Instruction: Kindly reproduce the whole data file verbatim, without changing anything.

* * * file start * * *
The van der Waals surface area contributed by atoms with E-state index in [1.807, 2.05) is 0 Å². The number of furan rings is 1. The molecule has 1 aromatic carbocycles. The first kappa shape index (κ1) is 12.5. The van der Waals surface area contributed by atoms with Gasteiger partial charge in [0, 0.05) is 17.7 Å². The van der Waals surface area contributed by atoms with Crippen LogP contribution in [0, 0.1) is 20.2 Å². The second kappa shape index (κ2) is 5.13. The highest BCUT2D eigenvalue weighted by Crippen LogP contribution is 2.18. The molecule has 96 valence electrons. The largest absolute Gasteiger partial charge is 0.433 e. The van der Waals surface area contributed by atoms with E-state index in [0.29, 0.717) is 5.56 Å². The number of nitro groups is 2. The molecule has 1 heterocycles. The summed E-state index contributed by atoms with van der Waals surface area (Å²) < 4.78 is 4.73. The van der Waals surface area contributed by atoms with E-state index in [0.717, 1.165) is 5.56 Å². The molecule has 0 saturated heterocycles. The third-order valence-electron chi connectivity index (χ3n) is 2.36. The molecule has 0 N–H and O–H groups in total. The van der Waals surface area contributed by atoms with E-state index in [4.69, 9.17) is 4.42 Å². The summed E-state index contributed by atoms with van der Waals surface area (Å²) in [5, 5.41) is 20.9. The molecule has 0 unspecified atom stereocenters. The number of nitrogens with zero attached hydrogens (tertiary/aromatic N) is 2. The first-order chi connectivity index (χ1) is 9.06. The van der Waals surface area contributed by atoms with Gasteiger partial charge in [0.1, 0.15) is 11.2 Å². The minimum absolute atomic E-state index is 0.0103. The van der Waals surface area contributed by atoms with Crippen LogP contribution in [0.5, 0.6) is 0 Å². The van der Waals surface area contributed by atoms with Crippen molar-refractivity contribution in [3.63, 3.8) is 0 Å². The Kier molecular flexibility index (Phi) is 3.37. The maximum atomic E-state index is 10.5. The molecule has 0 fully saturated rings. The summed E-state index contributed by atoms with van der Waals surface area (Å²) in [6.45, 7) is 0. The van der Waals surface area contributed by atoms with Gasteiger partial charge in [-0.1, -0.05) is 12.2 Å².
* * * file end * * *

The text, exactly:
The van der Waals surface area contributed by atoms with E-state index in [1.807, 2.05) is 0 Å². The number of furan rings is 1. The molecule has 1 aromatic carbocycles. The first kappa shape index (κ1) is 12.5. The van der Waals surface area contributed by atoms with Gasteiger partial charge in [0, 0.05) is 17.7 Å². The van der Waals surface area contributed by atoms with Crippen LogP contribution in [0, 0.1) is 20.2 Å². The second kappa shape index (κ2) is 5.13. The highest BCUT2D eigenvalue weighted by Crippen LogP contribution is 2.18. The molecule has 96 valence electrons. The largest absolute Gasteiger partial charge is 0.433 e. The van der Waals surface area contributed by atoms with E-state index in [0.29, 0.717) is 5.56 Å². The number of nitro groups is 2. The molecule has 1 heterocycles. The summed E-state index contributed by atoms with van der Waals surface area (Å²) < 4.78 is 4.73. The van der Waals surface area contributed by atoms with E-state index in [0.717, 1.165) is 5.56 Å². The molecule has 0 saturated heterocycles. The third-order valence-electron chi connectivity index (χ3n) is 2.36. The molecule has 0 N–H and O–H groups in total. The van der Waals surface area contributed by atoms with E-state index in [4.69, 9.17) is 4.42 Å². The summed E-state index contributed by atoms with van der Waals surface area (Å²) in [5, 5.41) is 20.9. The molecule has 0 unspecified atom stereocenters. The number of nitrogens with zero attached hydrogens (tertiary/aromatic N) is 2. The first-order chi connectivity index (χ1) is 9.06. The van der Waals surface area contributed by atoms with Gasteiger partial charge in [0.1, 0.15) is 11.2 Å². The minimum absolute atomic E-state index is 0.0103. The van der Waals surface area contributed by atoms with Crippen LogP contribution in [0.5, 0.6) is 0 Å². The van der Waals surface area contributed by atoms with Crippen molar-refractivity contribution in [3.63, 3.8) is 0 Å². The Kier molecular flexibility index (Phi) is 3.37. The maximum atomic E-state index is 10.5. The molecule has 0 fully saturated rings. The summed E-state index contributed by atoms with van der Waals surface area (Å²) in [6.45, 7) is 0. The van der Waals surface area contributed by atoms with Gasteiger partial charge in [-0.1, -0.05) is 12.2 Å².